Getting to Know the Next Generation Workforce

Who are they, and what makes them tick?



 

Move over Millennials, there’s a new workforce in town. For now, its members are being referred to as Gen Z, iGen, or Centennials, and they’re drafting cover letters and résumés as we speak. To prepare for their arrival in local offices, we spoke with Jeffrey Alstete, EdD, professor of management and business administration at the School of Business at Iona College, and Westchester-based human-resources consultant Greg Chartier, PhD, to get a better idea of what this burgeoning workforce is all about. —Nick Brandi

 

Chronology: Gen Z was born sometime in the mid-1990s.

Behavioral characteristics:

■ More cautious (e.g., less underage drinking, higher seat-belt use) and perhaps slightly more introverted than Gen Xers or Millennials

■ Less cynical, more accepting — culturally and otherwise — than their Gen X parents

■ 1st generation to be born with ubiquitous digital technology, so they deal in and expect shorter timeframes of action and reaction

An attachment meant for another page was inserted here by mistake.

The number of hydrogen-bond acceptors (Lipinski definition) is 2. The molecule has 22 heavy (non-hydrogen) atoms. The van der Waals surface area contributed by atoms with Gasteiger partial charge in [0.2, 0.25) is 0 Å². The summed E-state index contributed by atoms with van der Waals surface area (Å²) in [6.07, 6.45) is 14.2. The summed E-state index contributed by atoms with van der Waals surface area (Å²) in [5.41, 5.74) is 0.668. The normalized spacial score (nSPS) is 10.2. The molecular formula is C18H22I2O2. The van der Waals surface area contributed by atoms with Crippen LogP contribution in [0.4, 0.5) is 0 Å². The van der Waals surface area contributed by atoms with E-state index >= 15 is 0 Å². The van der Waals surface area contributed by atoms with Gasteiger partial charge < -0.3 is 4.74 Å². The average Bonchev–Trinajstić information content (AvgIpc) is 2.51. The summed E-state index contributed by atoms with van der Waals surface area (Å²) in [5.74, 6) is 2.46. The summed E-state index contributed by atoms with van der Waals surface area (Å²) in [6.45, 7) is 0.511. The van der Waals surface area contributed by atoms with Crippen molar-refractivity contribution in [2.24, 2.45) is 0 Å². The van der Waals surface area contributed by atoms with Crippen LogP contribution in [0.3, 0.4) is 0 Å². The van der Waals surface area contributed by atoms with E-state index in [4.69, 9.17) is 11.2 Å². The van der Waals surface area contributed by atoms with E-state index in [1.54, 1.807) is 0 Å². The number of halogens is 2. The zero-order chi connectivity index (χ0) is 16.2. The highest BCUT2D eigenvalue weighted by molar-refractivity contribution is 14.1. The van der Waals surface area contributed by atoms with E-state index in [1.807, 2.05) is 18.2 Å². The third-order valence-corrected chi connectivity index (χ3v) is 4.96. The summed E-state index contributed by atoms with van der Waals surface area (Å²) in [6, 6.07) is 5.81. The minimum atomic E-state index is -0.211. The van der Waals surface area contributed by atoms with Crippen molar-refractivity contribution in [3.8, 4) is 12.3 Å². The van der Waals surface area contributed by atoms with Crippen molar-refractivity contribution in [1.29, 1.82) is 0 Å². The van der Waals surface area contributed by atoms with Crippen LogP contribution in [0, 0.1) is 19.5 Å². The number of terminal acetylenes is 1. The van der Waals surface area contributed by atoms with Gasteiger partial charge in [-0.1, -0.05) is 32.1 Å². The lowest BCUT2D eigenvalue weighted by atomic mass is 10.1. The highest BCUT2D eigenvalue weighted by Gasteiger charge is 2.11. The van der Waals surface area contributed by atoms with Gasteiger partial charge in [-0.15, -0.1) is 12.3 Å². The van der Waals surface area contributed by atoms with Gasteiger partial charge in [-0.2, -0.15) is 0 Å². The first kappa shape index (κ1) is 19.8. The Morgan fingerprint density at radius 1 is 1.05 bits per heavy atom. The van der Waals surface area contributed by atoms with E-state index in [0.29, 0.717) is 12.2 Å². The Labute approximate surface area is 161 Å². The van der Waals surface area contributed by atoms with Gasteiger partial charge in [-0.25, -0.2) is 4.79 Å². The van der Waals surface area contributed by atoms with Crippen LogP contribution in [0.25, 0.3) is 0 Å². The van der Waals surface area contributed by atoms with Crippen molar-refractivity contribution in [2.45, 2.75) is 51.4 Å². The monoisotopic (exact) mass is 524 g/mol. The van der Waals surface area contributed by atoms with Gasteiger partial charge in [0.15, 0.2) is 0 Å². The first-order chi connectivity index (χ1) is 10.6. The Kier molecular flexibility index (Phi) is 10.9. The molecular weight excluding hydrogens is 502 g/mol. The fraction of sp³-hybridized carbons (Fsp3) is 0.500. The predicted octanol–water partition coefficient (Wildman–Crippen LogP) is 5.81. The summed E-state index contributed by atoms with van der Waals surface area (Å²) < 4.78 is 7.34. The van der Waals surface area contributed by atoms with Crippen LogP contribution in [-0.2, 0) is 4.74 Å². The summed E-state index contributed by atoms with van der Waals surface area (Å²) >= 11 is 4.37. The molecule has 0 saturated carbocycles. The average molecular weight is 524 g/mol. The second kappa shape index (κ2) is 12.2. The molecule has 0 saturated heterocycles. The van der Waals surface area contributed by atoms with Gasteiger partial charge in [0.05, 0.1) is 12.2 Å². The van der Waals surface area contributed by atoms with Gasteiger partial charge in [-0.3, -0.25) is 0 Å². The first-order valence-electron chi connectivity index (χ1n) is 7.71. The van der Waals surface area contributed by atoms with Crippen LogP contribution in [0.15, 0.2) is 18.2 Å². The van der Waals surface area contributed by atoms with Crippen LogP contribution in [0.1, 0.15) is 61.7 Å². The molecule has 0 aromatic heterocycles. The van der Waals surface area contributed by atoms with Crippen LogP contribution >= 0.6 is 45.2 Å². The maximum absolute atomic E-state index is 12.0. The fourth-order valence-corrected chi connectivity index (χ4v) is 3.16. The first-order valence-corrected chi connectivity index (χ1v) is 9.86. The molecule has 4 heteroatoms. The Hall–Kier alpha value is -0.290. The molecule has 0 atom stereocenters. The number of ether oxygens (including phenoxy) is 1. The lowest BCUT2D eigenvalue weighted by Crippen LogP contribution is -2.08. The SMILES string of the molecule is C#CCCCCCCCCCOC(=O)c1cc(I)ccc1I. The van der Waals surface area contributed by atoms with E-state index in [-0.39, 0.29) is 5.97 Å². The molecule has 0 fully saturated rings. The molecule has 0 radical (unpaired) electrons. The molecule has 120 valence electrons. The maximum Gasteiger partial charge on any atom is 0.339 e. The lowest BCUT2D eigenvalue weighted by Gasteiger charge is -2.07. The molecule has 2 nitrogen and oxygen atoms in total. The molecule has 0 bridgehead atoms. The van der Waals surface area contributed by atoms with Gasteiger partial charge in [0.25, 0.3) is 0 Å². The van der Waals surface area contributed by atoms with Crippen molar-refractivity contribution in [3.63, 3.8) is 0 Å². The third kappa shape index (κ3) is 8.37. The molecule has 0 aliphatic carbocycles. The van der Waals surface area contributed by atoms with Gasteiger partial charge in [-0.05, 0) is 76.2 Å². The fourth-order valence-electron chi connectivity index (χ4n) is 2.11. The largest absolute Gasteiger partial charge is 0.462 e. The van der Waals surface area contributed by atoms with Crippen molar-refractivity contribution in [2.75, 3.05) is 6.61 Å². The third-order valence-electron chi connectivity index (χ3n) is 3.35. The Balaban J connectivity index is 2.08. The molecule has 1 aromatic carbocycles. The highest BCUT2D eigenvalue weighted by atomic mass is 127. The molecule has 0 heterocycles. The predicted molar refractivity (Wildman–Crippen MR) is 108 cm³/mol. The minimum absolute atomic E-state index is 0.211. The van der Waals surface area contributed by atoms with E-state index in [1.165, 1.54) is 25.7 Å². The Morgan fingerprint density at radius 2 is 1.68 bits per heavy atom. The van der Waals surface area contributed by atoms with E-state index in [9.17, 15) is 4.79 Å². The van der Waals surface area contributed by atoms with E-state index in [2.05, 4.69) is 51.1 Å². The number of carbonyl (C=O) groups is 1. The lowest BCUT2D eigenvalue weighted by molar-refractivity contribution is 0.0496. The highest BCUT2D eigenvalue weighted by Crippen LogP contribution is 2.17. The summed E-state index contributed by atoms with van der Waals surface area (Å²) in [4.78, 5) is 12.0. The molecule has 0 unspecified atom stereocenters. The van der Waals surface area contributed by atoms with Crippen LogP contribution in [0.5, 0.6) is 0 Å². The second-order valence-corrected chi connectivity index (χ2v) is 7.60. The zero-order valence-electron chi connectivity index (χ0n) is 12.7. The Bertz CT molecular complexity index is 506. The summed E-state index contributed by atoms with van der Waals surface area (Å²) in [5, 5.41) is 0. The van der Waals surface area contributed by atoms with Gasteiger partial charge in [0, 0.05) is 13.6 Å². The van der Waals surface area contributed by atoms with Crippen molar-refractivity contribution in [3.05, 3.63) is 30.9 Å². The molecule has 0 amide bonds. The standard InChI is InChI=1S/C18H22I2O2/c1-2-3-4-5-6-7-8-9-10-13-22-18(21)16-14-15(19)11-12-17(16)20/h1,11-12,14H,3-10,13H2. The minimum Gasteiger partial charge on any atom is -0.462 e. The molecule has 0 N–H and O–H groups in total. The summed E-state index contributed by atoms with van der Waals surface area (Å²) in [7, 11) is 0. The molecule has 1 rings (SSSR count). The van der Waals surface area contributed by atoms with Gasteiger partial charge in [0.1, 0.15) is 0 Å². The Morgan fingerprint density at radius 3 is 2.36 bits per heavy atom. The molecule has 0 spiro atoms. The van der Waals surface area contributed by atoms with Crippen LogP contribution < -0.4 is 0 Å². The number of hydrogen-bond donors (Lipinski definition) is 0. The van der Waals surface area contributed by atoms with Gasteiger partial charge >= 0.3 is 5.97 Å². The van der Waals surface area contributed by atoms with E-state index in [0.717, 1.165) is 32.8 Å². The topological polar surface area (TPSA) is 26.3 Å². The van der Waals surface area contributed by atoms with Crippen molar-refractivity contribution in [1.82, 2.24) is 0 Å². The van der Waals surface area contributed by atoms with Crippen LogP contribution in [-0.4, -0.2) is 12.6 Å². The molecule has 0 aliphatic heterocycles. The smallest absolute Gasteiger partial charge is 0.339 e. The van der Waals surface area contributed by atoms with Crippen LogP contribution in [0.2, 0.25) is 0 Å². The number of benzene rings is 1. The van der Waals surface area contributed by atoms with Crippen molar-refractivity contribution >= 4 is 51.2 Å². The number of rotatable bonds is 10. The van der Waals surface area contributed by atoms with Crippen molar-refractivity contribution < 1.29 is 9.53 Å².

Digital profile:

■ More private on social media (preferring Snapchat to Facebook)

■ Realistically accept their lack of cyberspace privacy and anonymity, so they are comparatively preoccupied with the appearance of their online profiles; want to look good, clean, on background checks.

 

Professional approach:

■ Not as tied to their college majors for their career tracks

■ Seek both job flexibility in assignments and job-growth potential

■ Less concerned with perks, dress codes, etc., than Millennials

■ Preoccupied with their ability to pay off student loans

■ More unisex/gender-neutral in their career paths

 

 

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